I suppose it is unreasonable to expect students to write about topics I care about, but it would be nice if they would either write about topics they care about or make some effort to show me why I should care about them. "Write as if your paper will change the world," I tell them, "but remember that most people resist change. Make me care!"

The same could be said of another little writing project: revising our department's vision statement. The best thing that can be said about our official vision statement is that its syntax is unobjectionable; however, our official vision focuses entirely on what we expect our students to do in the future after they leave here, leaving the present out of the picture. The message, in a nutshell, is that students should come here not because it's a great place to be but because it's a great place to have been. It's a particularly vacuous vision, probably no more compelling to prospective students than my freshman drafts are to me.

What we have here is a failure to communicate. To my students and my colleagues I say the same thing: "Make me care!" Otherwise, I might not be able to resist the temptation to pursue asecond career as a professional football player.

Tuesday, October 23, 2007

Pure, unadulterated tripe

I just received a document containing the sentence "I got my tripe hurt."

What is the context?

What is the purpose?

What is the appropriate response?

Monday, October 22, 2007

Working on my MTR (Master of Tent Rental)

Yesterday I once again found myself speechless. I met with some prospective students and their parents, which I generally enjoy because I get ask prospective students what they love about literature and talk about all the exciting things going on here and how fun it is to be an English major. But one of those prospective students was accompanied by a parent who asked a series of unanswerable questions, starting with "Why should my sweet little pumpkin come here when she can go elsewhere and major in [insert major not available here]?"

What do I say to that? "Um, sorry, I'm not an expert in that discipline, and neither is anyone else here, which is why we don't offer a major in it, which makes me wonder why you're here. Why visit colleges that do not actually offer the major your daughter wants? Seems like an incredible waste of time."

But I can't say that, can I? My role in this little drama is to sell the benefits of my program, not to drive people away. So I smile and nod and explain that while no, we do not offer that particular major here, we do offer students many opportunities to hone their talents so they can be prepared for a wide variety of challenges blah blah blah...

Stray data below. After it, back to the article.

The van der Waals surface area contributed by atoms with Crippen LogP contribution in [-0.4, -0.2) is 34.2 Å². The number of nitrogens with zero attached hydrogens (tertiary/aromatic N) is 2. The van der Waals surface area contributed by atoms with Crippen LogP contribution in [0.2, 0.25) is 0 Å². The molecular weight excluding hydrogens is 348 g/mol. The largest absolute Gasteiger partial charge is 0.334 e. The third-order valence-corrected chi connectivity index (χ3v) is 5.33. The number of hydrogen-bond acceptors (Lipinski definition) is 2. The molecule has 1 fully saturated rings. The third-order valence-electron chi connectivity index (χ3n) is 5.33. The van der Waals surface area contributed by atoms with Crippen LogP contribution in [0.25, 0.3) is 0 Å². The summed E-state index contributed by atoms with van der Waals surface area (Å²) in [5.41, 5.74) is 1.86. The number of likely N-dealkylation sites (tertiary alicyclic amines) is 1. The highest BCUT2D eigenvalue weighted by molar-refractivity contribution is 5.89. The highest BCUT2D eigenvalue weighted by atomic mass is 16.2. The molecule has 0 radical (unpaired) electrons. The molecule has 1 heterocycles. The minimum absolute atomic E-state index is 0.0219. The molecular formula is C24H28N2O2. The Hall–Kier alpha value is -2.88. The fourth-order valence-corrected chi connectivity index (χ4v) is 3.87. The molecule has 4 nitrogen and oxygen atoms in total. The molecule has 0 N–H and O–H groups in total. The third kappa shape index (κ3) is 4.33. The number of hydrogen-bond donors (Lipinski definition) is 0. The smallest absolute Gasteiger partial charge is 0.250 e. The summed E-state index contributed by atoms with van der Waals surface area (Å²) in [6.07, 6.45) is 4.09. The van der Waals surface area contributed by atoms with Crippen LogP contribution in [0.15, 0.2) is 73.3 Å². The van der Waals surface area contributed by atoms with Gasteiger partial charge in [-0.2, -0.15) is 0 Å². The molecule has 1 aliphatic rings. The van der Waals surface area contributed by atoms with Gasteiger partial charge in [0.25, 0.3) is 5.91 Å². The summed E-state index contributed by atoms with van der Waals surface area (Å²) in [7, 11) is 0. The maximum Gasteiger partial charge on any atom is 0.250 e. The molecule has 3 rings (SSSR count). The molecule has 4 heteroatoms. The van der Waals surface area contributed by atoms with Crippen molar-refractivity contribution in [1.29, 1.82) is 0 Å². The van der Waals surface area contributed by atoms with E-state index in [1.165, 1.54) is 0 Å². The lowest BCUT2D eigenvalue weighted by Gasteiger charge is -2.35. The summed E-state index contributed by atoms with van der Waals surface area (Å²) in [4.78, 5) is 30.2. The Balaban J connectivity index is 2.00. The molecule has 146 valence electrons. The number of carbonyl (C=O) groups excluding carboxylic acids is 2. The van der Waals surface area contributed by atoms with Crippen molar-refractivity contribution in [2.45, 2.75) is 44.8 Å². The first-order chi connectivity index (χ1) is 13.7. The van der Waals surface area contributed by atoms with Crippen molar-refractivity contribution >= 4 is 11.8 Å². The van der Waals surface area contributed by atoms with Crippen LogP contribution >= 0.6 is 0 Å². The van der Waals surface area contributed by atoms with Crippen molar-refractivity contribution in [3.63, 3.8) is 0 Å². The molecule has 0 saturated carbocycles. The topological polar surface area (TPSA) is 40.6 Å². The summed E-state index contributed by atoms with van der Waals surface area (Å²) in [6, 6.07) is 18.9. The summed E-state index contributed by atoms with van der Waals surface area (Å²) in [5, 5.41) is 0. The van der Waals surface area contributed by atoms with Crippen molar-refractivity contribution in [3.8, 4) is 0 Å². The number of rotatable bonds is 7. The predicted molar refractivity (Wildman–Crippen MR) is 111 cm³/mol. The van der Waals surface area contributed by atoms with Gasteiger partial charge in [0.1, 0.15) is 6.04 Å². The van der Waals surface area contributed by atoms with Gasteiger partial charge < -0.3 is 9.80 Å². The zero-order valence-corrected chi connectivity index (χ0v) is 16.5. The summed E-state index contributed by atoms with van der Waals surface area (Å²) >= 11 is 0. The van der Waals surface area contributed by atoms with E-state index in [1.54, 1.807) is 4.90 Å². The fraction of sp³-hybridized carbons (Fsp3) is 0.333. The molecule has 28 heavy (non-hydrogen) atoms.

And then the mom asks another one: "Is there anything to do here on weekends?"

I start talking about the variety of cultural and athletic events offered on weekends, but that's not what she wants. That's when the real questions come out: "Where do students go to rent camping equipment? And what about canoeing? Does the college sponsor canoe trips? Is there a hiking club?"

That's when I realize I'm out of my depth. I'm an English professor: ask me about literature and writing. I'll even take a swing at questions about local cultural events. But don't ask me about programs we don't have, and don't ask me where to rent a tent. I'm sure someone on campus knows where to rent a tent, but if I were you, I wouldn't look for that person in the English department.

But again, I couldn't say all that. "Maybe someone from Student Life can help you with that," I said, smiling, but Mom didn't look pleased. What kind of English professor doesn't know about tent-rental opportunities? I suspect that she shook the dust off her feet as she left campus.

But that's okay. People who don't want what we offer should go somewhere else. We'll take the ones who really want to be here--provided that their mothers stay home.

Friday, October 19, 2007

My lips are sealed

So I've been noticing this peculiar trend in letters from applicants for the open position in my department....but oops, can't talk about that.

And then there was this bizarre comment that came up in a committee meeting the other day! But it's strictly under wraps.

Hey, I read about this neat pedagogical a colleague's tenure file, so my lips are sealed.

Did I mention that my brother called last night out of the blue to ask me about--never mind.

And the hubby and I had some rather sharp words about--better not go there.